By Isaac Smith
As someone who composes music for a living, there’s a grudging acceptance of those who are in my field, but just make new arrangements of other people’s music.
And I have grudgingly accepted Telltale Games’ ability to make good games from other people’s franchises. It’s not that I wouldn’t prefer them to go off on their own artistic direction and create amazing, unique stories. But I enjoy the fact that they’ve made playable versions of stories in the universes of The Walking Dead, Game of Thrones, and now Minecraft.
I have put more hours into Minecraft than all of my other indie games combined. I’m a fan, as are about 20 million other people. And, one could argue, that I went into this new game with unrealistically high expectations. I’d like to reassure you that it’s not true. The game never purported to be exactly like Minecraft, and even in its trailer seemed to focus more on the RPG aspect of the game, rather than its Minecraft-ness I appreciated that! The art style seemed a lot more similar to Slamacow, which has a much more cinematic, less purely functional style. Perfect for the medium! And there was voice acting, a fact which alone set my expectations clearly within the realm of, “Good, but very different.” I’m not even going to complain that it’s episodic. The formula works for Telltale, and hasn’t stopped them producing good games in the past.
But I was disappointed at nearly every turn. The art style differed from Slamacow‘s in one notable element: the mouth. It might seem small at first, but replacing Slamacow‘s regularly rendered mouth with 6 pixels and expecting to have the same depth or range of emotion was foolhardy of Telltale games, especially when you consider all of Slamacow‘s animations are silent, and Telltale had the added task of rendering the characters speaking. The mouths looked like the pixel version of a badly drawn (and poorly dubbed) anime.
Next, let’s talk about the level design. The camera is fixed, which obliterates (like the proverbial unseen creeper) the immersive, 3-D feel of Minecraft. What’s worse is that there are invisible walls everywhere. Crowds aren’t made up of actual people, they’re just animations behind the wall of the level that you can’t interact with or enjoy. The levels are often very linear, and exploring is punished as often as it is rewarded. I should mention that your character moves with maddening slowness without the use of the “sprint” feature, which seems highly irrelevant, given how rarely your character actually has anywhere to sprint.
Gameplay is also terrible. Interacting with objects is tedious at best, and frustratingly difficult at worst. Finding out exactly where an object is in 3D space when the camera doesn’t flippin’ move is a huge challenge, and not the good kind of challenge. There’s a significant delay between when you click an object and when you interact with it. Dialogue options have a timer on them, which makes you choose things without careful consideration and often suffer the consequences of simply not having enough time to think things through.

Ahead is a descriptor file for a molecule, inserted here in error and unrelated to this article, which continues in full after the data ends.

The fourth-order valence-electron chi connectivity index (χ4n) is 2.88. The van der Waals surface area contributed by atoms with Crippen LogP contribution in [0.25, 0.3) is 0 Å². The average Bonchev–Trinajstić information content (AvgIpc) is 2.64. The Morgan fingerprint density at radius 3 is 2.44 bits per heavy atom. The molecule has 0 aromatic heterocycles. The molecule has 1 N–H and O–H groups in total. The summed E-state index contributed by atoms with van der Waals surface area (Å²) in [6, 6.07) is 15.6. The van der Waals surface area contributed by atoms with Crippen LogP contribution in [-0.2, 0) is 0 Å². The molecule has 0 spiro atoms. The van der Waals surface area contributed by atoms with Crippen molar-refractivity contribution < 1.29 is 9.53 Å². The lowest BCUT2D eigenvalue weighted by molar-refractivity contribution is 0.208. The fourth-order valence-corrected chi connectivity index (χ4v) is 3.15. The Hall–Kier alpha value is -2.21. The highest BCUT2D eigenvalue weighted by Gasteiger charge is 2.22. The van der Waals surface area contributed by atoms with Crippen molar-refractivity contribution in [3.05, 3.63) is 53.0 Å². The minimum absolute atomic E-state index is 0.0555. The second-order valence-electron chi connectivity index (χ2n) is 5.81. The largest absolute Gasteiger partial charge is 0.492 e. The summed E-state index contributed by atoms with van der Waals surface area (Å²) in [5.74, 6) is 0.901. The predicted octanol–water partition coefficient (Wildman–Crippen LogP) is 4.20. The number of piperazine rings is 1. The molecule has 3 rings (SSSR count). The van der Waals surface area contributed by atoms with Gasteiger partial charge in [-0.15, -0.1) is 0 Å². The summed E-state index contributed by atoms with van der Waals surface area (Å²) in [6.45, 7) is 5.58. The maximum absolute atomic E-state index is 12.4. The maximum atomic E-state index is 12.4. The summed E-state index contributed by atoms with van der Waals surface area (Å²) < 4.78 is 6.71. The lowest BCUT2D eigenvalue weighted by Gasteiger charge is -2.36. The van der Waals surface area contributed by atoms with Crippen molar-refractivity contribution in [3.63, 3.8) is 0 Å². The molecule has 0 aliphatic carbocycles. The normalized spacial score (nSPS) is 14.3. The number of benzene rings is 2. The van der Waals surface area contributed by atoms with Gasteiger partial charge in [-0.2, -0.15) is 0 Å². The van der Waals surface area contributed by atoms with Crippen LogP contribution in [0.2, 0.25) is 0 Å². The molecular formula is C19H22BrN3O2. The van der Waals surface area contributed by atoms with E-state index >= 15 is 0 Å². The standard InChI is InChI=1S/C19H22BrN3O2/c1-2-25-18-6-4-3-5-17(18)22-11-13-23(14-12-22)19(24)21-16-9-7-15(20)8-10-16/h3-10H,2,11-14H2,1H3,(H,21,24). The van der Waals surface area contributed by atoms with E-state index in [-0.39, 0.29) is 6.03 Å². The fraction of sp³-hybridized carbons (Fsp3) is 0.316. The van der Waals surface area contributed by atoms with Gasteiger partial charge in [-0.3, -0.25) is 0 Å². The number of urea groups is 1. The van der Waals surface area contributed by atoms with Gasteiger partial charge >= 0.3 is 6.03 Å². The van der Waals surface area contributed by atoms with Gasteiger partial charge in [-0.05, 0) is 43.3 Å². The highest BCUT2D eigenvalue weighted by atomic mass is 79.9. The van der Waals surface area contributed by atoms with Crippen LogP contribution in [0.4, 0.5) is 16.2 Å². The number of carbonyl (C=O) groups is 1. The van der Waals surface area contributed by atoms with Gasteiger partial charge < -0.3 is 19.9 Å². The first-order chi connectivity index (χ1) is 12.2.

Keeping with that theme, literally all of the action in Minecraft Story Mode is in the form of button-mashing quick-time events. God of War has shown us that quick-time doesn’t have to suck, but in this case, the suckitude is at its maximum setting. The game makes no distinction between the arrow keys and WASD (and in fact accepts both inputs, even while sometimes displaying the arrows on the screen and sometimes letters). The reason this is problematic is because there are also clicking quick-time actions. I’ve failed at certain obstacles because I pressed an arrow key (like the game told me to do), only to have to click something else immediately after, not having used the mouse for several minutes beforehand. The quick-time mouse clicking also suffers from the same input lag that the world interaction does.
Through the sludge-fest that was the first hour of this game, there were some nuggets of gold. The first is the voice acting. Jesse (the main character) is voiced by Patton Oswalt as a male, and Catherine Taber as a female. Patton Oswalt is most famous for his voicing of the main character in Rattatouille, but Catherine Taber has mad video game cred. Both do an admirable job. There’s a star-studded cast, and the quick pace of the dialogue almost makes having timed conversation options justifiable. The game also sports a good sense of humor and doesn’t overly telegraph its jokes like many games involving voice actors.
In the title, I called the series a cash grab, and although it may not be completely fair, I’m standing by it. The game as a whole does benefit from the Minecraft universe. There are bits and pieces of dialogue, gameplay and easter eggs that people who’ve never played Minecraft (do those people exist?) wouldn’t latch on to. But for all the nostalgia and Minecraft lore that Telltale puts into Minecraft Story Mode, there’s a more compelling reason to make a Minecraft franchise: to use the most recognizable name in video games to sell a subpar game in a different genre to a huge audience who probably won’t enjoy it.